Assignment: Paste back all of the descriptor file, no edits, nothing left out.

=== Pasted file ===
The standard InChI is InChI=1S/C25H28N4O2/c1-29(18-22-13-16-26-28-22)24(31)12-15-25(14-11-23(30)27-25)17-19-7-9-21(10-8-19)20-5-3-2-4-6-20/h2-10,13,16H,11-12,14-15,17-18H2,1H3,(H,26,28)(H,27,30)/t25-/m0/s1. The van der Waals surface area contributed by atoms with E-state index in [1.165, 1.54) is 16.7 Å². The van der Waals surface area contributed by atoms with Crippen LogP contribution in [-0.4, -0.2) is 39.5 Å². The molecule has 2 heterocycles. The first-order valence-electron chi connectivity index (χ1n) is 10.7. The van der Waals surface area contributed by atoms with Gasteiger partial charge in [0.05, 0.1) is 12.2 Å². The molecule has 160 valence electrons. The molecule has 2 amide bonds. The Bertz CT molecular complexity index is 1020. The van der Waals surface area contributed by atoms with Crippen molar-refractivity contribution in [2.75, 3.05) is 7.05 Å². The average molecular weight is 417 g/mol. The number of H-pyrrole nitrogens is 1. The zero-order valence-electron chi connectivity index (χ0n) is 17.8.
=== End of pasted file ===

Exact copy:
The standard InChI is InChI=1S/C25H28N4O2/c1-29(18-22-13-16-26-28-22)24(31)12-15-25(14-11-23(30)27-25)17-19-7-9-21(10-8-19)20-5-3-2-4-6-20/h2-10,13,16H,11-12,14-15,17-18H2,1H3,(H,26,28)(H,27,30)/t25-/m0/s1. The van der Waals surface area contributed by atoms with E-state index in [1.165, 1.54) is 16.7 Å². The van der Waals surface area contributed by atoms with Crippen LogP contribution in [-0.4, -0.2) is 39.5 Å². The molecule has 2 heterocycles. The first-order valence-electron chi connectivity index (χ1n) is 10.7. The van der Waals surface area contributed by atoms with Gasteiger partial charge in [0.05, 0.1) is 12.2 Å². The molecule has 160 valence electrons. The molecule has 2 amide bonds. The Bertz CT molecular complexity index is 1020. The van der Waals surface area contributed by atoms with Crippen molar-refractivity contribution in [2.75, 3.05) is 7.05 Å². The average molecular weight is 417 g/mol. The number of H-pyrrole nitrogens is 1. The zero-order valence-electron chi connectivity index (χ0n) is 17.8.